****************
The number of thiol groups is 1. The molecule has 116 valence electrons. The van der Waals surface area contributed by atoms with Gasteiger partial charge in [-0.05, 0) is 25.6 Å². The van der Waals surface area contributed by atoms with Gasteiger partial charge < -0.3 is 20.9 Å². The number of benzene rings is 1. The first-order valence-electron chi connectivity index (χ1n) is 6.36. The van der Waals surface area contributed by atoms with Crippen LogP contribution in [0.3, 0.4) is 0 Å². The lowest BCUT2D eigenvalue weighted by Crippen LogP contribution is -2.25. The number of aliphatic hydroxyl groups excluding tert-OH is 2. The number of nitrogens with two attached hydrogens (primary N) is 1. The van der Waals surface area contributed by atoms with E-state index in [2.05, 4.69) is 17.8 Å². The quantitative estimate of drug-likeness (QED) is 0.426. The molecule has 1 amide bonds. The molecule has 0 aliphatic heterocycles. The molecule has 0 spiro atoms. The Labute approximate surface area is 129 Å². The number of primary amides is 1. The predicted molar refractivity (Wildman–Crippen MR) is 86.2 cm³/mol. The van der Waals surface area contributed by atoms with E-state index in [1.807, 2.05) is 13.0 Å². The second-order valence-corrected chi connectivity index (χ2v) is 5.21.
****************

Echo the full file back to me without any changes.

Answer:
The number of thiol groups is 1. The molecule has 116 valence electrons. The van der Waals surface area contributed by atoms with Gasteiger partial charge in [-0.05, 0) is 25.6 Å². The van der Waals surface area contributed by atoms with Gasteiger partial charge < -0.3 is 20.9 Å². The number of benzene rings is 1. The first-order valence-electron chi connectivity index (χ1n) is 6.36. The van der Waals surface area contributed by atoms with Crippen LogP contribution in [0.3, 0.4) is 0 Å². The lowest BCUT2D eigenvalue weighted by Crippen LogP contribution is -2.25. The number of aliphatic hydroxyl groups excluding tert-OH is 2. The number of nitrogens with two attached hydrogens (primary N) is 1. The van der Waals surface area contributed by atoms with E-state index in [2.05, 4.69) is 17.8 Å². The quantitative estimate of drug-likeness (QED) is 0.426. The molecule has 1 amide bonds. The molecule has 0 aliphatic heterocycles. The molecule has 0 spiro atoms. The Labute approximate surface area is 129 Å². The number of primary amides is 1. The predicted molar refractivity (Wildman–Crippen MR) is 86.2 cm³/mol. The van der Waals surface area contributed by atoms with E-state index in [1.807, 2.05) is 13.0 Å². The second-order valence-corrected chi connectivity index (χ2v) is 5.21.